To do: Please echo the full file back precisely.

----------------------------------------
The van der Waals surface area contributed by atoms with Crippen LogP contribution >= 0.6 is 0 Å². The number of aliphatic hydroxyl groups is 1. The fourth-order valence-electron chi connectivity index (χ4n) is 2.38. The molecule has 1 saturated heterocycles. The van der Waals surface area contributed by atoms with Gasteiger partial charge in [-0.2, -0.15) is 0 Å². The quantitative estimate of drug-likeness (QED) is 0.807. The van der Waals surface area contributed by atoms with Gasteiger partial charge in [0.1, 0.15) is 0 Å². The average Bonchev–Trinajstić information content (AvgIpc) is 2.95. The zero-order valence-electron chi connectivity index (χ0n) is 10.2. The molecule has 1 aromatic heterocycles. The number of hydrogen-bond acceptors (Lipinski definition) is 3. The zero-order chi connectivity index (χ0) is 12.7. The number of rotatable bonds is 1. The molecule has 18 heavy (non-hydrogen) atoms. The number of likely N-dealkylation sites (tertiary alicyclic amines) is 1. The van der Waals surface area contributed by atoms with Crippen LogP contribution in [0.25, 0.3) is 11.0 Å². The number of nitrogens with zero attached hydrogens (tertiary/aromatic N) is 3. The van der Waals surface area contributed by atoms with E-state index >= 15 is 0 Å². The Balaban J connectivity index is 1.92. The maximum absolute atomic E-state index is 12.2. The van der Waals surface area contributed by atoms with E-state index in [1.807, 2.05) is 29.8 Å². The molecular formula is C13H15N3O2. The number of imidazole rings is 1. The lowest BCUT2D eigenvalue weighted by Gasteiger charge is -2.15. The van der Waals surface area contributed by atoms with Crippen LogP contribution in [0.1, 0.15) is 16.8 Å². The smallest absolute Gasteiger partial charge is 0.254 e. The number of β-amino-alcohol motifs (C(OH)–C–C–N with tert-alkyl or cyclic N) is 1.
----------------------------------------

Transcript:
The van der Waals surface area contributed by atoms with Crippen LogP contribution >= 0.6 is 0 Å². The number of aliphatic hydroxyl groups is 1. The fourth-order valence-electron chi connectivity index (χ4n) is 2.38. The molecule has 1 saturated heterocycles. The van der Waals surface area contributed by atoms with Gasteiger partial charge in [-0.2, -0.15) is 0 Å². The quantitative estimate of drug-likeness (QED) is 0.807. The van der Waals surface area contributed by atoms with Gasteiger partial charge in [0.1, 0.15) is 0 Å². The average Bonchev–Trinajstić information content (AvgIpc) is 2.95. The zero-order valence-electron chi connectivity index (χ0n) is 10.2. The molecule has 1 aromatic heterocycles. The number of hydrogen-bond acceptors (Lipinski definition) is 3. The zero-order chi connectivity index (χ0) is 12.7. The number of rotatable bonds is 1. The molecule has 18 heavy (non-hydrogen) atoms. The number of likely N-dealkylation sites (tertiary alicyclic amines) is 1. The van der Waals surface area contributed by atoms with Crippen LogP contribution in [0.25, 0.3) is 11.0 Å². The number of nitrogens with zero attached hydrogens (tertiary/aromatic N) is 3. The van der Waals surface area contributed by atoms with E-state index >= 15 is 0 Å². The Balaban J connectivity index is 1.92. The maximum absolute atomic E-state index is 12.2. The van der Waals surface area contributed by atoms with E-state index in [1.807, 2.05) is 29.8 Å². The molecular formula is C13H15N3O2. The number of imidazole rings is 1. The lowest BCUT2D eigenvalue weighted by Gasteiger charge is -2.15. The van der Waals surface area contributed by atoms with Crippen LogP contribution in [0.1, 0.15) is 16.8 Å². The smallest absolute Gasteiger partial charge is 0.254 e. The number of β-amino-alcohol motifs (C(OH)–C–C–N with tert-alkyl or cyclic N) is 1.